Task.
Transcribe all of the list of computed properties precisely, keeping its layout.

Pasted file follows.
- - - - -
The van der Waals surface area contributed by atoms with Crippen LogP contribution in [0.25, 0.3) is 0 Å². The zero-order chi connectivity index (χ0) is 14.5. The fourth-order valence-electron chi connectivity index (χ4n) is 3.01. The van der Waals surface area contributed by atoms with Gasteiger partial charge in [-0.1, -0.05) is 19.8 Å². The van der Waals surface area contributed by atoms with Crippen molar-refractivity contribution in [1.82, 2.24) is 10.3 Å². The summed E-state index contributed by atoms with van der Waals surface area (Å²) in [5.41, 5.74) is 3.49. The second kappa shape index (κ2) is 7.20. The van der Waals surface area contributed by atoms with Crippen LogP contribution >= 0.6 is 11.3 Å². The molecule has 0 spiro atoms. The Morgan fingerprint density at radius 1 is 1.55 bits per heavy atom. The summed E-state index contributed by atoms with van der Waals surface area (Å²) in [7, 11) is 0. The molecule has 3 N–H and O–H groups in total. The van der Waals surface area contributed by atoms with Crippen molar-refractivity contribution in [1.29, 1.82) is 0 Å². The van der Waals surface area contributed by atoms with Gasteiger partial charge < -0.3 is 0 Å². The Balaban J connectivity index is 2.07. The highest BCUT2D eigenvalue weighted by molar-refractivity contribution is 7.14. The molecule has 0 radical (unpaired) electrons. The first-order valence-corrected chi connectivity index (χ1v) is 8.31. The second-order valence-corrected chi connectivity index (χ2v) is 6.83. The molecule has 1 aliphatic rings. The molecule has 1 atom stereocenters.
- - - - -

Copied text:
The van der Waals surface area contributed by atoms with Crippen LogP contribution in [0.25, 0.3) is 0 Å². The zero-order chi connectivity index (χ0) is 14.5. The fourth-order valence-electron chi connectivity index (χ4n) is 3.01. The van der Waals surface area contributed by atoms with Gasteiger partial charge in [-0.1, -0.05) is 19.8 Å². The van der Waals surface area contributed by atoms with Crippen molar-refractivity contribution in [1.82, 2.24) is 10.3 Å². The summed E-state index contributed by atoms with van der Waals surface area (Å²) in [5.41, 5.74) is 3.49. The second kappa shape index (κ2) is 7.20. The van der Waals surface area contributed by atoms with Crippen LogP contribution >= 0.6 is 11.3 Å². The molecule has 0 spiro atoms. The Morgan fingerprint density at radius 1 is 1.55 bits per heavy atom. The summed E-state index contributed by atoms with van der Waals surface area (Å²) in [7, 11) is 0. The molecule has 3 N–H and O–H groups in total. The van der Waals surface area contributed by atoms with Crippen molar-refractivity contribution in [1.29, 1.82) is 0 Å². The van der Waals surface area contributed by atoms with Gasteiger partial charge < -0.3 is 0 Å². The Balaban J connectivity index is 2.07. The highest BCUT2D eigenvalue weighted by molar-refractivity contribution is 7.14. The molecule has 0 radical (unpaired) electrons. The first-order valence-corrected chi connectivity index (χ1v) is 8.31. The second-order valence-corrected chi connectivity index (χ2v) is 6.83. The molecule has 1 aliphatic rings. The molecule has 1 atom stereocenters.